China-made surveillance cameras replaced in Federal MPs offices

MPs’ electorate offices have been removing Chinese-made surveillance cameras over fears of spyware.

The Department of Finance officials confirmed that Hikvision and Dahua security gear had been installed in the offices of 88 parliamentarians, with 65 of them having CCTV systems, while all 88 had both security cameras and intercom systems installed.

The department had written to the affected MPs last July to alert them of the plan to upgrade security, but it is unclear whether they were made aware of the presence of the Chinese-linked security gear in their offices.

Officials from the Department of Finance also confirmed it wrote to affected MPs last July to alert them it was planning to upgrade security.

But they could not say if those MPs were made aware that they had the Chinese-linked security gear installed.

So far, 20 CCTV systems have been removed, with all devices to be replaced by April. China’s national security law can be used to compel any organisation or citizen to support the state intelligence work, raising concerns that data collected by the devices could be handed over to Chinese intelligence.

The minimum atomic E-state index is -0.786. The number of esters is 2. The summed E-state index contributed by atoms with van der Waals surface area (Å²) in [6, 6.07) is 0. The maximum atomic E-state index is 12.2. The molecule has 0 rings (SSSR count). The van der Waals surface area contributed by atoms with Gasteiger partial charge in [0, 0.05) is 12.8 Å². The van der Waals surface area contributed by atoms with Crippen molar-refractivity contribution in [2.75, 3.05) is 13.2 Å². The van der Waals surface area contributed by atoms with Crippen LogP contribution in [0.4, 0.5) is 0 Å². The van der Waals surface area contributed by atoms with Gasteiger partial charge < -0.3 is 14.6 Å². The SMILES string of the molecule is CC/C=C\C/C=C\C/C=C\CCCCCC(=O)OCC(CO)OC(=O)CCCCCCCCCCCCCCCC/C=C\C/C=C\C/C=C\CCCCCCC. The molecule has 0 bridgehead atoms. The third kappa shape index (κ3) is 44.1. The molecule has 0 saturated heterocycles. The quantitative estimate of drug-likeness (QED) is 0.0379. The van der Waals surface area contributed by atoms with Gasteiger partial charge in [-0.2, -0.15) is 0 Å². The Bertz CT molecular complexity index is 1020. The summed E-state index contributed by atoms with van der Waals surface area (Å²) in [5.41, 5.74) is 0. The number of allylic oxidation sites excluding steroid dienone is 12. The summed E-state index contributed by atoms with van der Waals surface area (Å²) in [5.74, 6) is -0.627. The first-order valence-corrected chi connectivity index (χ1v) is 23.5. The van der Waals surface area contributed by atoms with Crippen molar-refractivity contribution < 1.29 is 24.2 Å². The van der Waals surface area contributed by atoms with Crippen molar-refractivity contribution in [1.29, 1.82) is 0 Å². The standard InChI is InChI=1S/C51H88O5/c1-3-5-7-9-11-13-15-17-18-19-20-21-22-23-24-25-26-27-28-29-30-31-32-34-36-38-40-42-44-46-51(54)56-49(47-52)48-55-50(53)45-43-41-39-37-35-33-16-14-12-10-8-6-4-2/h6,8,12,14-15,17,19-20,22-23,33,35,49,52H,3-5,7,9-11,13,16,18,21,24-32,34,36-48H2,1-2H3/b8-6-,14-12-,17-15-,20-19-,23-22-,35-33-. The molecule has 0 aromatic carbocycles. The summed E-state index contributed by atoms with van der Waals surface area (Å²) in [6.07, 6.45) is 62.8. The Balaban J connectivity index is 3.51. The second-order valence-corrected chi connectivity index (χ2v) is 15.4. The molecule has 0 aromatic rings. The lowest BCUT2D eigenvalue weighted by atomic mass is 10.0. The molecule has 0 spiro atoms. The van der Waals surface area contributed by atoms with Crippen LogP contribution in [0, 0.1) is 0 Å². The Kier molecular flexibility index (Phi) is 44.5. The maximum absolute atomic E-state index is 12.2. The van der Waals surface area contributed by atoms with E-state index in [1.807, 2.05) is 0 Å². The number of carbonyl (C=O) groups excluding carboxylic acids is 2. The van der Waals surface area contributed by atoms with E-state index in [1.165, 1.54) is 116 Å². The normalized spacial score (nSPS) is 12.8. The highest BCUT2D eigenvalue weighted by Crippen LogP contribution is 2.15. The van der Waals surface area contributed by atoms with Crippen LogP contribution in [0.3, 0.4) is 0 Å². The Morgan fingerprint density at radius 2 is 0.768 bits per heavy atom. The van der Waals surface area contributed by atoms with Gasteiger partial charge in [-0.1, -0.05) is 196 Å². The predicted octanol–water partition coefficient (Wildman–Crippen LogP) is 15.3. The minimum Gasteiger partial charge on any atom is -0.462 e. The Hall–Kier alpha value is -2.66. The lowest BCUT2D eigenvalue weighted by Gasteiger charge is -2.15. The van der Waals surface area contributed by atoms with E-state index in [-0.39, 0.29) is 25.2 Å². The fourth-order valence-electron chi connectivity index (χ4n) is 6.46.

Last week, it was revealed that 1000 cameras and other recording devices had been installed across 250 different Australian government building sites.

There is no specific issue driving the urgent replacement at this time because they are not (connected to the internet), the official said. “We appreciate the concerns, yes, and we are working with security authorities on that,”  a government spokesperson added.

Mary Wiley-Smith, the deputy secretary, said that the department had never been advised to take the systems down. Instead, the Hikvision and Dahua apparatus were no longer included on a list of authorised items.

A recent audit revealed that practically all departments, including foreign affairs and attorney general, had the equipment.

James Paterson, a spokesman for the opposition’s cyber security team, expressed worries about the possibility that Chinese intelligence may obtain the devices’ data.